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at first I should say that I have never seen any Haskell code. Now I have an algorithm which I have to implement in another language. Unfortunately, this algorithm relies on some Haskell characteristics and features so I would like to ask you for help, how does this work to be able to implement it correctly?

There is the code:

data Utree = Tree[Utree]

instance Eq Utree where
    Tree(p) == Tree(q) = p == q
instance Ord Utree where
    Tree(p) <= Tree(q) = p <= q

norm(Tree(p)) = Tree(sort(map norm p))


iso p q = (norm p) == (norm q)

sort[] = []
sort(a:x) = ins a (sort x)

ins a [] = [a]
ins a (b:x)
   | a <= b = a:b:x
   | a > b = b:(ins a x)

Now, how I take it. UTree is some kind of tree structure which uses list to hold subtrees. ( Resp. It should be ) Defined sort is insert sort, that is clear.

But there is used ordering Eq a Ord but I absolutely don't know how this works. There is some definition of TreeA < TreeB and I don't know how it is compared.

Can you explain it, please?

share|improve this question
up vote 7 down vote accepted

Your code is giving the definitions of what it means to compare two trees. For example, for equality:

instance Eq Utree where
    Tree(p) == Tree(q) = p == q

It says that the equality of two trees is the same as the equality of their lists of subtrees. So in this code, p and q are lists. Equality on lists is pre-defined in Haskell as that two trees are equal if they are the same length and the elements are pairwise equal. Since the elements of p and q are trees, this recursively calls the equality comparison on trees.

Intuitively this means that two trees are equal if they have the same shape.

Similarly, the ordering of two trees is defined in terms of the ordering of the list of subtrees.

instance Ord Utree where
    Tree(p) <= Tree(q) = p <= q

The ordering on lists in Haskell is pre-defined as a lexicographic ordering based on the ordering of the elements, i.e. you compare the two first elements. Again, this calls the comparison on trees recursively. If they are different, use that as the answer, otherwise compare the next two elements etc. If you run out of one list before the other, the shortest list comes first in the ordering.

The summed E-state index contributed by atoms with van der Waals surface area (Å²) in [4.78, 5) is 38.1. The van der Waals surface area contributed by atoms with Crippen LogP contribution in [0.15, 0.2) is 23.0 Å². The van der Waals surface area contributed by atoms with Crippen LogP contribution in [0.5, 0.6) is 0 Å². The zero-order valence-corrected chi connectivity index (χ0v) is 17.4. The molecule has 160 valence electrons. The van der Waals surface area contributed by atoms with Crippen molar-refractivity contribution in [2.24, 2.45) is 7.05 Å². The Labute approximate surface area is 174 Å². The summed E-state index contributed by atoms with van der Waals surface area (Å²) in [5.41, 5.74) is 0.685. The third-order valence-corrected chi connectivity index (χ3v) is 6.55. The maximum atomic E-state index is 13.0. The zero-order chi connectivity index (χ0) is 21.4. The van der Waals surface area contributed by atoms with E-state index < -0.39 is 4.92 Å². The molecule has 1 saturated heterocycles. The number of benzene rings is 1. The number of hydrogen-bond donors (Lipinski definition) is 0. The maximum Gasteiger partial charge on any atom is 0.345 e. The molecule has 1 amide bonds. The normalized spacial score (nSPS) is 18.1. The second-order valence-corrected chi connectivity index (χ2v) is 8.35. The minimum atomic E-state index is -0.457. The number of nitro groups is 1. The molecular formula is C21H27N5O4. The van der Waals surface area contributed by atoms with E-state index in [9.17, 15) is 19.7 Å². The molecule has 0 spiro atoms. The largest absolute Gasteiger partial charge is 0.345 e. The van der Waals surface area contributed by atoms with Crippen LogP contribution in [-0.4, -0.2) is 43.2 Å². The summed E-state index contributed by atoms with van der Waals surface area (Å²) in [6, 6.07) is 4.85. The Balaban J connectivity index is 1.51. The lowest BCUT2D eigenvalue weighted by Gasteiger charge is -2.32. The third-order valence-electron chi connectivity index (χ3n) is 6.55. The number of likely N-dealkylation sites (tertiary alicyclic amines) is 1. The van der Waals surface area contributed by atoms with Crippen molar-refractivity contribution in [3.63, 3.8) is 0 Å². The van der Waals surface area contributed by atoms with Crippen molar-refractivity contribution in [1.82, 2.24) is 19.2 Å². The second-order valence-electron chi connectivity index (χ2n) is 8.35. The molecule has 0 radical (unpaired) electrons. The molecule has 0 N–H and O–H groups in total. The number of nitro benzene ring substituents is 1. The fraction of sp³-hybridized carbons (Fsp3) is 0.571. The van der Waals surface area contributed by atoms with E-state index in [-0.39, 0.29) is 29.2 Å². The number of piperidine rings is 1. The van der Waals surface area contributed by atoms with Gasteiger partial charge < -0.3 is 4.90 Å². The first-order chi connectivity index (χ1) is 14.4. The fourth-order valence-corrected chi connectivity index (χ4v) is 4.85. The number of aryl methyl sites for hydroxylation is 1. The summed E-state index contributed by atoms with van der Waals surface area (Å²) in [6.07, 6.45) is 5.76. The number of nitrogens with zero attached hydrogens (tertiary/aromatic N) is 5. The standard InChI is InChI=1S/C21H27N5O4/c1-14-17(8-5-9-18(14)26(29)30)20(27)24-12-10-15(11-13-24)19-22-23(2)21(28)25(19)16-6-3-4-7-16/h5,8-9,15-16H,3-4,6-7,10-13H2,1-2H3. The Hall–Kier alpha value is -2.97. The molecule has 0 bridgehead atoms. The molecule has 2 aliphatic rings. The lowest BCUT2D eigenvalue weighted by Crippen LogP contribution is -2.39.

In this case, this means that the ordering of these trees is roughly that we look at the leftmost point at which they differ. At this point, the "smallest" tree comes first in the ordering.

For example, let's say we have two trees:

*Main> let a = Tree [Tree [], Tree [Tree []]]
*Main> let b = Tree [Tree [Tree []], Tree []] 
*Main> compare a b
LT

The trees in this example look like this:

         *               *
a =     / \        b =  / \
       x   *           x   *
          /           /
         *           *

So a is less than b because when we look at the leftmost point where they differ, x, a has an empty subtree, whereas b has a single node there.

share|improve this answer
    
Excellent answer, thanks a lot! – Gaim May 4 '11 at 11:25

UTrees are compared by comparing their element lists, this is what can be seen from the instance definitions. Lists are compared in the usual way by comparing their elements pairwise. For example, the implementation of == for lists looks like this:

[] == [] = True
(a:as) == (b:bs) = a == b && as == bs
_ == _ = False

All information regarding the Eq and Ord classes can be found in the relevant Haskell report, which I am sure you have handy.

Comparison function for lists could look like this (actually, it is a bit different, but this is not relevant here):

[] > _ = False     -- the empty list is not greater than any other list
(a:as) > [] = True -- nonempty is greater than empty
(a:as) > (b:bs)
   | a < b = False
   | a > b = True
   | otherwise = as > bs
share|improve this answer
    
Thanks for reply. I understand your text, but not the code. So trees are compared by lists of subtrees. That is clear. But what does it mean for ordering? Which tree is greater than another, please? – Gaim May 4 '11 at 10:53
    
Tree a is greater than Tree b if the list contained in a is greater than the list contained in b. For example, Tree [Tree[]] > Tree [] – Ingo May 4 '11 at 10:56
    
It is still not clear enough. Empty trees are equal. That is elementary information. But which tree is greater, if one root has two direct leaves and another has one follower which has one leaf. Both trees has 3 nodes. – Gaim May 4 '11 at 10:59
    
Gaim, as I said before: It's the list compare that matters. Lists are compared like lexicografically. For example "Z" > "Abc". I'll add example code. – Ingo May 4 '11 at 11:06
    
+1 for an effort, but as I said, I can't Haskell so these examples aren't understandable to me. – Gaim May 4 '11 at 11:27

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